First on this tape, Hot Air And FantasyThe Making of Baron Munchausen. Terry Gilliam’s films always seem to have an interesting story behind the scenes, and this one is no different.

BBC Genome: BBC One – 13th March 1989 – 23:00

After this, recording switches, and there’s the end of an episode of One In Four, a programme about disability.

There’s a trailer for Wideworld.

Then, an episode of Film 89 in which Barry reviews the following movies.

I love that, reviewing The Prince of Pennsylvania, he pronounces Keanu Reeves’ first name ‘Keenoo’.

There’s a report on the spiralling budget of The Adventures of Baron Munchausen.

BBC Genome: BBC Two – 15th March 1989 – 17:30

The next episode sees Barry give his verdict on the following movies:

There’s a look back at some of the films that have been selected for the Royal Film Performance. There’s also a report on the making of The Tall Guy.

BBC Genome: BBC One – 21st March 1989 – 22:45

In the next episode, there are reviews of:

On the Eve of the Oscars, Barry makes his prediction of who will win this year.

BBC Genome: BBC One – 28th March 1989 – 22:45

The next episode features Barry’s reviews of:

I’m sad to note that one of the actors in Crossing Delancey was Sylvia Miles, who died a couple of weeks ago. I’m so very, very sorry.

There’s also a look at the opening of The January Man.

BBC Genome: BBC One – 4th April 1989 – 23:25

The last episode on this tape has Barry’s reviews of these films:

There’s a look at how Lenny Henry transformed himself into Steve Martin for his Stand-up show Lenny Live and Unleashed.

BBC Genome: BBC One – 11th April 1989 – 22:45

After this, there’s a trailer for Crimewatch UK, and the start of The UK Dance Championships, during which the tape ends.

Max Headroom – tape 710

On this tape, three episodes from the US series Max Headroom, a spin-off/remake of the original single-episode UK version that launched the character as a host of a Pop Video show.

In the first episode here, Deities, Edison has moral qualms about exposing a sham religion channel. Gregory Itzin makes a brief appearance working for the Religion channel.

Next it’s Grossberg’s Return. Former Network 23 executive Ned Grossberg returns working for Network 66. There’s an election going on, and in this world, politicians are elected by viewing figures of the networks that support  them. A bit like America, really.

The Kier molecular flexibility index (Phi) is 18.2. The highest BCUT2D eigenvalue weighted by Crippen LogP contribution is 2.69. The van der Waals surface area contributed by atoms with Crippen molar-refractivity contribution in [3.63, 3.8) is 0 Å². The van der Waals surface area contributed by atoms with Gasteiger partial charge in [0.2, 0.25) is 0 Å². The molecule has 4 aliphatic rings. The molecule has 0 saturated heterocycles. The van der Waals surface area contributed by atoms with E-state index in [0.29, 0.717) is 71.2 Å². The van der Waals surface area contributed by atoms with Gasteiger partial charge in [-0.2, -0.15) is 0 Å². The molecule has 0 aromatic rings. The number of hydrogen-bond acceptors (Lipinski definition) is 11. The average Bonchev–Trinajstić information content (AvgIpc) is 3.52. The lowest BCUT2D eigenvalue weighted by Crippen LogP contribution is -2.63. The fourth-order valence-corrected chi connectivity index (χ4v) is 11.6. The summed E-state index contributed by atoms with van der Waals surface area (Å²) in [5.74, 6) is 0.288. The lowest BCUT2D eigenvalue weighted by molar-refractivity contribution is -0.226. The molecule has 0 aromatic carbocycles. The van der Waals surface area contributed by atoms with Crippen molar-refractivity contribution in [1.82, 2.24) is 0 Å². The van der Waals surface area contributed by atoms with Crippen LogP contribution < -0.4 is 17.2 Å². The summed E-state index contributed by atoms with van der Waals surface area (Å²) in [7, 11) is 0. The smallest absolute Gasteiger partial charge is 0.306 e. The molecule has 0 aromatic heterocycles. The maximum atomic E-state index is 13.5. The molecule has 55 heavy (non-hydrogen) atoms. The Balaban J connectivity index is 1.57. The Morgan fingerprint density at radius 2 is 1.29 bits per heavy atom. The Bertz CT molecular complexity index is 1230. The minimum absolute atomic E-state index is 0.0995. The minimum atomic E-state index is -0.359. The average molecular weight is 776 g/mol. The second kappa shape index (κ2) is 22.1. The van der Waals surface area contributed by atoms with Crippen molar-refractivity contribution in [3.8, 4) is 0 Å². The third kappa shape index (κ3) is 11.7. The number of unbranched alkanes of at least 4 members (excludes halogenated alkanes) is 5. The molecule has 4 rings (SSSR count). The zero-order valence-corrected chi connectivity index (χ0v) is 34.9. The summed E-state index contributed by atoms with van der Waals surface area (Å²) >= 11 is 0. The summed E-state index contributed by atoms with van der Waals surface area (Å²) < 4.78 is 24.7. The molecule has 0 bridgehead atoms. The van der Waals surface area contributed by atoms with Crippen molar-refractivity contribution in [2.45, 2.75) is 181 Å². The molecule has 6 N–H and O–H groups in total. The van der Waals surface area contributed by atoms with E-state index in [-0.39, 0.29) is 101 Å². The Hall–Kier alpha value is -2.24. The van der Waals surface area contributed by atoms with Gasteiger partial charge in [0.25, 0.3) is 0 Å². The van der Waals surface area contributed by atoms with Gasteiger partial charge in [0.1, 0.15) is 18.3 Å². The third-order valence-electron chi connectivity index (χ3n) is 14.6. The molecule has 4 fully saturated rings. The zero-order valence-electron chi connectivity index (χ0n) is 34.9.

An early appearance from Rosalind Chao off of Star Trek, as a rookie reporter who gets footage of a rival politician having an illicit affair.

And representing Babylon 5 in the green corner, Andreas Katsulas plays one of the Network 66 executives.

The next episode is Dream Thieves. An old reporter rival of Edison’s is selling his dreams to a small TV start-up, and dies in the process. He’s called Paddy Ashton, which I always hear as Paddy Ashdown, so that’s a bit odd.

It’s nice to see semi-regular character Blank Reg return in this episode, played by W Morgan Sheppard.

I quite enjoy these episodes, but they really are crying out for a remaster, as the NTSC post production on this is as murky as hell. That’s assuming they shot it all on film, and that anyone bothered to keep the negatives. For such a heavily designed show, it’s a realy shame that the picture quality lets it down.

After the last episode, Channel 4 closes down.


  • Abbey National
  • Ariel
  • Twix
  • Thomson Local Directory
  • Tango
  • Kwik Fit
  • trail: Farenheit 451
  • Qualcast
  • Bold
  • Inxs – Kick
  • Bourjois
  • Halifax
  • Dairy Crunch
  • Currie Motors
  • Ariel
  • My Stepmother is an Alien in cinemas
  • Thomson Local Directory
  • Miller Lite
  • Simple
  • Daz
  • AA Autoquote
  • Anytime joke line
  • Tartar Control Crest
  • Wella
  • trail: Friday on Four
  • Buster on Video
  • Coca Cola
  • London Weekly Advertiser
  • Kodacolor Gold
  • Clannad – Pastpresent
  • Tartar Control Crest
  • Daz
  • TV Times
  • Keep Britain Tidy
  • London Weekly Advertiser
  • The Singer and the Song
  • VW
  • The Mortgage Corporation – Barry Norman
  • Taboo/Mirage
  • BP
  • Mississippi Burning in cinemas
  • London Weekly Advertiser
  • Have You Locked Your Car?
  • trail: The Story of Merseybeat

It! The Terror From Beyond Space – Roseanne – The Groovy Fellers – tape 656

Today, something a little less highbrow. It’s It! The Terror From Beyond Space.

It starts with a landscape – it’s Mars, where a space mission crashed, and there was only one survivor.

There’s a strange scene right at the start, where reporters are briefed with much the same information as the initial voiceover gave us, and when he announces that the sole survivor is being brought back to face trial for the murders of the rest of his crew, all the reporters leap out of their seats and rush out of the room, so I hope he’d finished.